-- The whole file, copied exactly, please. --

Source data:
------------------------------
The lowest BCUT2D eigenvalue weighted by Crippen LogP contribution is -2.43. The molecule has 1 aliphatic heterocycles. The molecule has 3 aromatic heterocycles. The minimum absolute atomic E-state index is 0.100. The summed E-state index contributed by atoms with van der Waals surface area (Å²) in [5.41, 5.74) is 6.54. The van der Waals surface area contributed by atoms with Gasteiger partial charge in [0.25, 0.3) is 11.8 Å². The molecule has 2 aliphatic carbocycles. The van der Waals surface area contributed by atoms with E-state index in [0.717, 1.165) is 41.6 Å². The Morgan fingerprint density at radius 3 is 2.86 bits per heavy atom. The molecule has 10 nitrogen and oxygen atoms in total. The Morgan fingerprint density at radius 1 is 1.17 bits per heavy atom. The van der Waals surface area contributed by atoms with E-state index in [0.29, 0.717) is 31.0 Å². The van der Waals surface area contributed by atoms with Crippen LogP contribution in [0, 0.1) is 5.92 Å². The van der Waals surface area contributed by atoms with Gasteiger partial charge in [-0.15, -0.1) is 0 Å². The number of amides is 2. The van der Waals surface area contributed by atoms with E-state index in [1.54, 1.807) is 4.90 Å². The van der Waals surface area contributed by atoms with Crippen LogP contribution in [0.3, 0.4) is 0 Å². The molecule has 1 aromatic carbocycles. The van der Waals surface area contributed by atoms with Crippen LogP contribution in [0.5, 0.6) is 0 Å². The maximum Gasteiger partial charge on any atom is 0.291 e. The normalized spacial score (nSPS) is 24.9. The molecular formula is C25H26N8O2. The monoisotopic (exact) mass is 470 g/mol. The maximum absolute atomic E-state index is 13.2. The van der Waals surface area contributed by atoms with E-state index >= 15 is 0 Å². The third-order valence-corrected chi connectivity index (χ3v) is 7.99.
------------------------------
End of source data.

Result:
The lowest BCUT2D eigenvalue weighted by Crippen LogP contribution is -2.43. The molecule has 1 aliphatic heterocycles. The molecule has 3 aromatic heterocycles. The minimum absolute atomic E-state index is 0.100. The summed E-state index contributed by atoms with van der Waals surface area (Å²) in [5.41, 5.74) is 6.54. The van der Waals surface area contributed by atoms with Gasteiger partial charge in [0.25, 0.3) is 11.8 Å². The molecule has 2 aliphatic carbocycles. The van der Waals surface area contributed by atoms with E-state index in [0.717, 1.165) is 41.6 Å². The Morgan fingerprint density at radius 3 is 2.86 bits per heavy atom. The molecule has 10 nitrogen and oxygen atoms in total. The Morgan fingerprint density at radius 1 is 1.17 bits per heavy atom. The van der Waals surface area contributed by atoms with E-state index in [0.29, 0.717) is 31.0 Å². The van der Waals surface area contributed by atoms with Crippen LogP contribution in [0, 0.1) is 5.92 Å². The van der Waals surface area contributed by atoms with Gasteiger partial charge in [-0.15, -0.1) is 0 Å². The number of amides is 2. The van der Waals surface area contributed by atoms with E-state index in [1.54, 1.807) is 4.90 Å². The van der Waals surface area contributed by atoms with Crippen LogP contribution in [0.3, 0.4) is 0 Å². The molecule has 1 aromatic carbocycles. The van der Waals surface area contributed by atoms with Crippen LogP contribution in [0.5, 0.6) is 0 Å². The maximum Gasteiger partial charge on any atom is 0.291 e. The normalized spacial score (nSPS) is 24.9. The molecular formula is C25H26N8O2. The monoisotopic (exact) mass is 470 g/mol. The maximum absolute atomic E-state index is 13.2. The van der Waals surface area contributed by atoms with E-state index >= 15 is 0 Å². The third-order valence-corrected chi connectivity index (χ3v) is 7.99.